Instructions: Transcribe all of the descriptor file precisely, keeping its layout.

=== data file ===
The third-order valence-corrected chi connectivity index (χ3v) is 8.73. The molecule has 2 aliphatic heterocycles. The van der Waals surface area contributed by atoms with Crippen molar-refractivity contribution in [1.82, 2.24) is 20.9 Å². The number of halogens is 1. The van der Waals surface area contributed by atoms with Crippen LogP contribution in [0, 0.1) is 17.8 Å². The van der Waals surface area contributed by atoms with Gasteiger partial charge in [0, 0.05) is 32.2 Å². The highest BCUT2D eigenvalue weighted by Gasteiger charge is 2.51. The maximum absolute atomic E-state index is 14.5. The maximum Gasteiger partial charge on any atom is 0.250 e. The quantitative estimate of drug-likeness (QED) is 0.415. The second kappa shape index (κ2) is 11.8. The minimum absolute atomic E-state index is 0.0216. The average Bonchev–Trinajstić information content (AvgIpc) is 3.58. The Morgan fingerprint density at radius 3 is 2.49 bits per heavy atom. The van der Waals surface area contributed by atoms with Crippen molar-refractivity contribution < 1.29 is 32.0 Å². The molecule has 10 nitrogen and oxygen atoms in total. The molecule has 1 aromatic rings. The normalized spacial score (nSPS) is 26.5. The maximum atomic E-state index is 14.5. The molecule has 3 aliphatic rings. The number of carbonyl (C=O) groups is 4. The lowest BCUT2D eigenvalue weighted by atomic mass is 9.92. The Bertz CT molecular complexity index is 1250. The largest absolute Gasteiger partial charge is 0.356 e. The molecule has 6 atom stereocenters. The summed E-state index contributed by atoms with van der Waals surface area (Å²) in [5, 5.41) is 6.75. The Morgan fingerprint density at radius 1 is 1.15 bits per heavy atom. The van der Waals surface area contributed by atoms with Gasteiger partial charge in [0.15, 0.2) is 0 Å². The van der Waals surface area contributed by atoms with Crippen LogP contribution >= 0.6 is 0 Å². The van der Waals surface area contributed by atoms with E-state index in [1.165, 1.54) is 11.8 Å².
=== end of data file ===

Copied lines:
The third-order valence-corrected chi connectivity index (χ3v) is 8.73. The molecule has 2 aliphatic heterocycles. The van der Waals surface area contributed by atoms with Crippen molar-refractivity contribution in [1.82, 2.24) is 20.9 Å². The number of halogens is 1. The van der Waals surface area contributed by atoms with Crippen LogP contribution in [0, 0.1) is 17.8 Å². The van der Waals surface area contributed by atoms with Gasteiger partial charge in [0, 0.05) is 32.2 Å². The highest BCUT2D eigenvalue weighted by Gasteiger charge is 2.51. The maximum absolute atomic E-state index is 14.5. The maximum Gasteiger partial charge on any atom is 0.250 e. The quantitative estimate of drug-likeness (QED) is 0.415. The second kappa shape index (κ2) is 11.8. The minimum absolute atomic E-state index is 0.0216. The average Bonchev–Trinajstić information content (AvgIpc) is 3.58. The Morgan fingerprint density at radius 3 is 2.49 bits per heavy atom. The van der Waals surface area contributed by atoms with Crippen molar-refractivity contribution < 1.29 is 32.0 Å². The molecule has 10 nitrogen and oxygen atoms in total. The molecule has 1 aromatic rings. The normalized spacial score (nSPS) is 26.5. The maximum atomic E-state index is 14.5. The molecule has 3 aliphatic rings. The number of carbonyl (C=O) groups is 4. The lowest BCUT2D eigenvalue weighted by atomic mass is 9.92. The Bertz CT molecular complexity index is 1250. The largest absolute Gasteiger partial charge is 0.356 e. The molecule has 6 atom stereocenters. The summed E-state index contributed by atoms with van der Waals surface area (Å²) in [5, 5.41) is 6.75. The Morgan fingerprint density at radius 1 is 1.15 bits per heavy atom. The van der Waals surface area contributed by atoms with Gasteiger partial charge in [0.15, 0.2) is 0 Å². The van der Waals surface area contributed by atoms with Crippen LogP contribution >= 0.6 is 0 Å². The van der Waals surface area contributed by atoms with E-state index in [1.165, 1.54) is 11.8 Å².